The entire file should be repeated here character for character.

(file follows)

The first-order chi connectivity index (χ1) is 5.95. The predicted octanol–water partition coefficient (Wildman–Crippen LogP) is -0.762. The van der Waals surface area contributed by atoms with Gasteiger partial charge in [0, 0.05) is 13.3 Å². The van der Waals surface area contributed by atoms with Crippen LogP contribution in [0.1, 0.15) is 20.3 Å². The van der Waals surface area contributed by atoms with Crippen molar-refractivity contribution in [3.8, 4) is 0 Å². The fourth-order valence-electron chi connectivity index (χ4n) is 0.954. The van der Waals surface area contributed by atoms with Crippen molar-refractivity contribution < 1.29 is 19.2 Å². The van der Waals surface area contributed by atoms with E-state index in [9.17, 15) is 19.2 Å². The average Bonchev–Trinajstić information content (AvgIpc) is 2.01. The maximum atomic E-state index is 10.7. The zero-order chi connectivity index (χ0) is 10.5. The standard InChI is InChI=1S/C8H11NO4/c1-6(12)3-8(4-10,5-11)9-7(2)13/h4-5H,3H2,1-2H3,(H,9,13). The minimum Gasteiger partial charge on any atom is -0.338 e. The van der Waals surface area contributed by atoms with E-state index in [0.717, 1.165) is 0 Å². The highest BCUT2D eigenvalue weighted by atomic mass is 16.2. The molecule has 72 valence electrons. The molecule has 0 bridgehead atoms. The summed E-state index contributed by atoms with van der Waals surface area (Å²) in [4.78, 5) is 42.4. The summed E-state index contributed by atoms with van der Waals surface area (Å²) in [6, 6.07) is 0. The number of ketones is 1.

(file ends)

The first-order chi connectivity index (χ1) is 5.95. The predicted octanol–water partition coefficient (Wildman–Crippen LogP) is -0.762. The van der Waals surface area contributed by atoms with Gasteiger partial charge in [0, 0.05) is 13.3 Å². The van der Waals surface area contributed by atoms with Crippen LogP contribution in [0.1, 0.15) is 20.3 Å². The van der Waals surface area contributed by atoms with Crippen molar-refractivity contribution in [3.8, 4) is 0 Å². The fourth-order valence-electron chi connectivity index (χ4n) is 0.954. The van der Waals surface area contributed by atoms with Crippen molar-refractivity contribution < 1.29 is 19.2 Å². The van der Waals surface area contributed by atoms with E-state index in [9.17, 15) is 19.2 Å². The average Bonchev–Trinajstić information content (AvgIpc) is 2.01. The maximum atomic E-state index is 10.7. The zero-order chi connectivity index (χ0) is 10.5. The standard InChI is InChI=1S/C8H11NO4/c1-6(12)3-8(4-10,5-11)9-7(2)13/h4-5H,3H2,1-2H3,(H,9,13). The minimum Gasteiger partial charge on any atom is -0.338 e. The van der Waals surface area contributed by atoms with E-state index in [0.717, 1.165) is 0 Å². The highest BCUT2D eigenvalue weighted by atomic mass is 16.2. The molecule has 72 valence electrons. The molecule has 0 bridgehead atoms. The summed E-state index contributed by atoms with van der Waals surface area (Å²) in [4.78, 5) is 42.4. The summed E-state index contributed by atoms with van der Waals surface area (Å²) in [6, 6.07) is 0. The number of ketones is 1.